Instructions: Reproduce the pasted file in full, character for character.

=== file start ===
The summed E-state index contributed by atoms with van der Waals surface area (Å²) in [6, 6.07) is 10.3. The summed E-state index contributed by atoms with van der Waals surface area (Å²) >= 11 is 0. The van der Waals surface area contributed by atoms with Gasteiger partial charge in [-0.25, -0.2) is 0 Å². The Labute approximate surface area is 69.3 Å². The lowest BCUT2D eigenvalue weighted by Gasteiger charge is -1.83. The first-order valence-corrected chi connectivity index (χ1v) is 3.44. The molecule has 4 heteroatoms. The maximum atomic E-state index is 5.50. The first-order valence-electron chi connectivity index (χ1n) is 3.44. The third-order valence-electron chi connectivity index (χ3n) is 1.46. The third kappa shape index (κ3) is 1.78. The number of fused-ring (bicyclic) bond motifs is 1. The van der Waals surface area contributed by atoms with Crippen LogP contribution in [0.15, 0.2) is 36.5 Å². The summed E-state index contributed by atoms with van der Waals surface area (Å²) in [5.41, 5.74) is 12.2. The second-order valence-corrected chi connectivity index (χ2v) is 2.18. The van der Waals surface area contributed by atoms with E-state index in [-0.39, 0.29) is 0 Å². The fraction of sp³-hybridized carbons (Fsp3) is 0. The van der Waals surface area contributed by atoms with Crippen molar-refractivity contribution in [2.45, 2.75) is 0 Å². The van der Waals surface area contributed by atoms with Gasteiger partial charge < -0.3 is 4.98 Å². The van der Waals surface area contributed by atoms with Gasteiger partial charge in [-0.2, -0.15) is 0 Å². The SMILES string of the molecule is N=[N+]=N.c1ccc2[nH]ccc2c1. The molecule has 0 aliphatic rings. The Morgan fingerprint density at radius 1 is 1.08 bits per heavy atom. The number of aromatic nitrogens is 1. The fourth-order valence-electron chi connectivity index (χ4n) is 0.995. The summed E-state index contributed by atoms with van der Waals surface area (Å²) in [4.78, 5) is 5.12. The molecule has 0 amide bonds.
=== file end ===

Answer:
The summed E-state index contributed by atoms with van der Waals surface area (Å²) in [6, 6.07) is 10.3. The summed E-state index contributed by atoms with van der Waals surface area (Å²) >= 11 is 0. The van der Waals surface area contributed by atoms with Gasteiger partial charge in [-0.25, -0.2) is 0 Å². The Labute approximate surface area is 69.3 Å². The lowest BCUT2D eigenvalue weighted by Gasteiger charge is -1.83. The first-order valence-corrected chi connectivity index (χ1v) is 3.44. The molecule has 4 heteroatoms. The maximum atomic E-state index is 5.50. The first-order valence-electron chi connectivity index (χ1n) is 3.44. The third-order valence-electron chi connectivity index (χ3n) is 1.46. The third kappa shape index (κ3) is 1.78. The number of fused-ring (bicyclic) bond motifs is 1. The van der Waals surface area contributed by atoms with Crippen LogP contribution in [0.15, 0.2) is 36.5 Å². The summed E-state index contributed by atoms with van der Waals surface area (Å²) in [5.41, 5.74) is 12.2. The second-order valence-corrected chi connectivity index (χ2v) is 2.18. The van der Waals surface area contributed by atoms with E-state index in [-0.39, 0.29) is 0 Å². The fraction of sp³-hybridized carbons (Fsp3) is 0. The van der Waals surface area contributed by atoms with Crippen molar-refractivity contribution in [2.45, 2.75) is 0 Å². The van der Waals surface area contributed by atoms with Gasteiger partial charge < -0.3 is 4.98 Å². The van der Waals surface area contributed by atoms with Gasteiger partial charge in [-0.2, -0.15) is 0 Å². The SMILES string of the molecule is N=[N+]=N.c1ccc2[nH]ccc2c1. The molecule has 0 aliphatic rings. The Morgan fingerprint density at radius 1 is 1.08 bits per heavy atom. The number of aromatic nitrogens is 1. The fourth-order valence-electron chi connectivity index (χ4n) is 0.995. The summed E-state index contributed by atoms with van der Waals surface area (Å²) in [4.78, 5) is 5.12. The molecule has 0 amide bonds.